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Monday, 23 September, 2002, 09:53 GMT 10:53 UK
Earthquake hits UK
Epicentre of the quake
The tremors began at approximately 0054 BST.
Large parts of England and Wales have been hit by an earthquake measuring 4.8 on the Richter scale.

Buildings shook for up to 30 seconds in parts of the West Midlands, Wales, North Yorkshire, London, and Wiltshire.

The tremor began at 0053 BST and its epicentre was in Dudley in the West Midlands.

There was minor structural damage as homes were shaken, but no reports of any injuries.

Aftershocks were felt later on Monday morning from what is thought to be the UK's largest earthquake for 10 years.

Glenn Ford, a senior seismologist at the British Geological Survey (BGS), said: "It's an extremely large earthquake in UK terms but not large in world terms; we'd only classify it as a light earthquake."

Pat Battison and daughter Sophie, 9, survey their smashed chimney
There was minor damage
BBC weather forecaster Pete Gibbs said: "It's not that unusual to have an earth tremor, but it is unusual to be that widespread and that widely reported.

"However, earth tremors are certainly not that uncommon in the UK."

West Midlands Police said they had 5,000 calls to their switchboard within an hour of the tremor happening and 600 calls to the 999 number.

Dudley police said 12 people in nightclothes walked into their local police station.

Sudden shocks

Julian Bukits, of the BGS, said an earthquake of magnitude four is equivalent to 1,000 tonnes of TNT - that in turn is equivalent to the power of a small nuclear weapon.

UK earthquakes (Richter scale measurements)
6.1 biggest ever recorded, about 120km off Great Yarmouth, 1931
5.4 biggest on land in Lleyn, north Wales, 1984
5.1 in Bishop's Castle, Shropshire, in 1990
4.2 in Warwick, Sept 2000
4.1 shook Melton Mowbray, Leicestershire, Oct 2001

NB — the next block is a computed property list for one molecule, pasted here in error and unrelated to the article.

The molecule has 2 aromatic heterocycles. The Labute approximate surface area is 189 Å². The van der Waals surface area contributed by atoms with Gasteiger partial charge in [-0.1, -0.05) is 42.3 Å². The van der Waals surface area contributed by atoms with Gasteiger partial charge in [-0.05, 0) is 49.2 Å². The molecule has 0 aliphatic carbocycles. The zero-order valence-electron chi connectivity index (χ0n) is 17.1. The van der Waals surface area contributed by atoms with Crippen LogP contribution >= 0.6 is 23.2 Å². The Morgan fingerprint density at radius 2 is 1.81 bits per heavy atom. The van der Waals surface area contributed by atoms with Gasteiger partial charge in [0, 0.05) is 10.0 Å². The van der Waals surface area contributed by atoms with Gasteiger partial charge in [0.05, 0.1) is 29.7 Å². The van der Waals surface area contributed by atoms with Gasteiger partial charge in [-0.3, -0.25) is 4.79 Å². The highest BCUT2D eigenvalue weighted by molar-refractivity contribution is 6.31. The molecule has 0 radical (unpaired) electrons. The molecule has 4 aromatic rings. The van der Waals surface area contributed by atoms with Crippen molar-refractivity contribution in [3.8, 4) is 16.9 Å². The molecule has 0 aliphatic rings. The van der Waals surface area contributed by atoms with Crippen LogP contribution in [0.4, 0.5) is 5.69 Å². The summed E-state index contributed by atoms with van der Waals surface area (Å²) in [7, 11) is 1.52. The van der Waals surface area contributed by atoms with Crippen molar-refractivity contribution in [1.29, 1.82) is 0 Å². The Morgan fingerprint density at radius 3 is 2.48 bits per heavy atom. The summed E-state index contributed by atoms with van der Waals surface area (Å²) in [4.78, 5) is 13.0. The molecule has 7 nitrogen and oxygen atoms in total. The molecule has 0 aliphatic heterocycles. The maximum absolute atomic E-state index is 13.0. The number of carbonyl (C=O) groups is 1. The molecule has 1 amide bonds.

The BGS said the earthquake's epicentre could only be located to within about a kilometre, and not pinpointed to an exact street or address.

Dr David Kerridge, senior seismologist, said: "Aftershocks are a possibility but we wouldn't expect anything of the same magnitude."

Although Monday's earthquake was large by British standards, tremors in places like California, Japan and India can reach seven or more on the Richter scale.

The whole length of Wales was shaken and people over 120 miles (190 km) apart felt two sudden shocks.

'Frightening' experience

In south Wales, people in Cardiff, Newport, Caerphilly, the Vale of Glamorgan and as far west as Swansea, felt the powerful shocks.

Callers to the BBC reported doors slamming and windows rattling.

We felt nauseous afterwards

Adam Chater, UK
Many miles further north, in Wrexham, officers from North Wales Police said their control room in a tower block shook violently.

Richard Flynn, from Oldbury in the West Midlands, said: "The house started shaking quite violently at about 1am. All the power was cut off and seemed to be so for about a five-mile (8-km) radius.

"The shaking and trembling was really quite severe. Quite a few people came out of their houses wondering what was going on. The streets were in darkness."

Power was restored after about 20 minutes.

Ground swayed

One Birmingham resident, Alex Potter, told BBC Radio Five Live: "My first thought was it's a bomb and then an earthquake.

"There was an earthquake in Birmingham back in the fifties when I was a boy but back then the ground swayed. It was quite different this time."

World's worst recorded quakes
9.5 Chile 1960, killed 2,000
8.3 California 1906, killed 3,000
8.3 China 1976, killed 240,000
7.9 India 2001, killed 25,000
He added: "It was really quite frightening. I'm convinced there were two booms - lasting five or six seconds each."

Bill Wilson, who was duty inspector for Merseyside Police at the time of the tremor, said he took up to 30 calls from people who initially thought there was an intruder in their home or there had been an explosion.

"I've never had to take calls like this and some people I rang up myself thought I was winding them up but I had to assure them that I was serious."

Between 200 and 300 quakes occur in Britain each year, but only about 10% are strong enough to be felt.

Buildings are deemed to be at risk from a quake over 5 on the Richter scale, according to the Environment Agency.

The BBC's Fergus Walsh
"The shockwaves were felt by tens of thousands of people"
The BBC's Robert Hall in Dudley
"It's not often this area finds itself at the epicentre of anything"
Seismologist Professor Peter Styles
"An earthquake of this size happens once every 10 years"

How badly affected were you?
See also:

23 Sep 02 | Science/Nature
23 Sep 02 | England
23 Sep 02 | UK
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